Wensleydale cheese!  I had a craving for it after cycling past the 'Wensleydale Cheese visitor centre'.  Shame on me for not stopping, but cycling around with cheese in my saddlebag didn't appeal.  

Going through Burnley made me think of Fred Dibnah.  All those out of use chimneys still standing.  There are some beautiful buildings/structures around.  Here is a great fact about Burnley from the wiki site: "More Benedictine is drunk in one local working men's club, the Burnley Miners Club, than anywhere else in the world, after a local regiment stationed in Normandy during World War I brought back a taste for the drink." 

After Burnley was the lovely ride back via Clitheroe and Slaidburn, which I remembered from my LEJOG trip.  This is in Lancashire now and the Forest of Bowland - beautiful.  I stopped off at the Slaidburn Youth Hostel to fill my water bottle.

Profile of the ride - like alligator's teeth

The following day, I drove over to Settle, to the start of the CycleChat forum ride.  I made my excuses which were received with complete understanding.

CycleChat meeting point

Photos are on the slideshow till the next ride or here: Clicky

Monday, 20 June 2011

FNRttC - Whitstable

When I saw a signpost to our end destination: "Whitstable 4", I was disappointed.  I didn't want it to end.  We had a tail wind all the way, and it seemed to get stronger and stronger.  Those last 4 miles were over in a jiffy.

I loved sitting, having breakfast, on the balcony of the cafe.  The waitress recognised me from the week before: "Back for more", she said.  Sure am!

It was sunny, people were happy, chatting ... Because I had limited time, I was absorbing the atmosphere in a time-lapse manner.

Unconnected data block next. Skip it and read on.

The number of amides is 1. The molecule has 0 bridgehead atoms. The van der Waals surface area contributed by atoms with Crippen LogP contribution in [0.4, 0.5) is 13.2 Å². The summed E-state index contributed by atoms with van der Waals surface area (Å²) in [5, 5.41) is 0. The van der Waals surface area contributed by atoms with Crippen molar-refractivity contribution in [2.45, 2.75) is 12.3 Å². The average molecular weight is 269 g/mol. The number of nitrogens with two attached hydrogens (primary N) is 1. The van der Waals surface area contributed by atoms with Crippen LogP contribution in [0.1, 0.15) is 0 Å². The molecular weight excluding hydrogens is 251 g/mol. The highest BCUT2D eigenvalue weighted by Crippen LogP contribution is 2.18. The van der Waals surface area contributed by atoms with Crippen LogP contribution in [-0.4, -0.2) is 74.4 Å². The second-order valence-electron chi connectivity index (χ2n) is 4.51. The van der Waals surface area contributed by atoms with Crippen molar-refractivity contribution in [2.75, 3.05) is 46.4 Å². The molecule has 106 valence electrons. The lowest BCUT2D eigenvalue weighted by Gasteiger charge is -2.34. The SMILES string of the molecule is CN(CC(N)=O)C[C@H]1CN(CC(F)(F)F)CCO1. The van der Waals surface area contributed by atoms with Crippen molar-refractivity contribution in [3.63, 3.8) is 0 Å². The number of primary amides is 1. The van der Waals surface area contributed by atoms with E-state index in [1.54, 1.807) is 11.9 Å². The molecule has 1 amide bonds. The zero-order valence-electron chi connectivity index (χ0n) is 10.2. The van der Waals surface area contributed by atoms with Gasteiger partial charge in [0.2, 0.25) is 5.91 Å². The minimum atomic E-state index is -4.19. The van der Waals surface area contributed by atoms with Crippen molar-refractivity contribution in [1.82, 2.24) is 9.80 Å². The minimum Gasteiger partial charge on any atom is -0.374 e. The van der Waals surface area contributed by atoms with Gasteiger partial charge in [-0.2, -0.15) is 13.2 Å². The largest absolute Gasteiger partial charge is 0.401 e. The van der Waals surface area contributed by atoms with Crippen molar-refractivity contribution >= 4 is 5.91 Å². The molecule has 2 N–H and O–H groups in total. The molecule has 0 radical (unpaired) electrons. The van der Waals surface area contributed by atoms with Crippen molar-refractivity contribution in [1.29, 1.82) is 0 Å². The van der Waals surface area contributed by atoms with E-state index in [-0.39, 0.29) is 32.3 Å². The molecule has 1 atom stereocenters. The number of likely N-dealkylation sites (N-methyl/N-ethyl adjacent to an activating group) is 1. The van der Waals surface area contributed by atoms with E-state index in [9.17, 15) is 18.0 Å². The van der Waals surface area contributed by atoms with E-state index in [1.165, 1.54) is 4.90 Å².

The weather forecast had been expressed in inches of rain all week  To be fair to our middle of the night caterers,  Simon had set the deadline for pulling out to Thursday.  This reduced the field from 130 to 65.  Right up until midnight Friday, the weather was appalling.  My motto doesn't work in Simon's system, but normally I say "Always get to the start".  Always get to the start, and then decide whether to ride or not .  From midnight onwards, we had perfect cycling conditions.  It was warm, no rain, a little drizzle perhaps, and a tailwind all the way.

So, we benefited the advantages of a reduced field. It was like the old days.  Although, a group of 65 now appears really small.  Bunching up is much quicker, you see people more than once, shorter queues for facilities, shorter queues for food, Simon with time to chat ....

A pedestrian asked what we were doing and Simon replied "We've come to see you!".  The serious answer of "We're going to Whitstable" prompted a reply of "Ah Whitstable", with an intonation of  "I have no idea who Whitstable is".

"We've come to see you"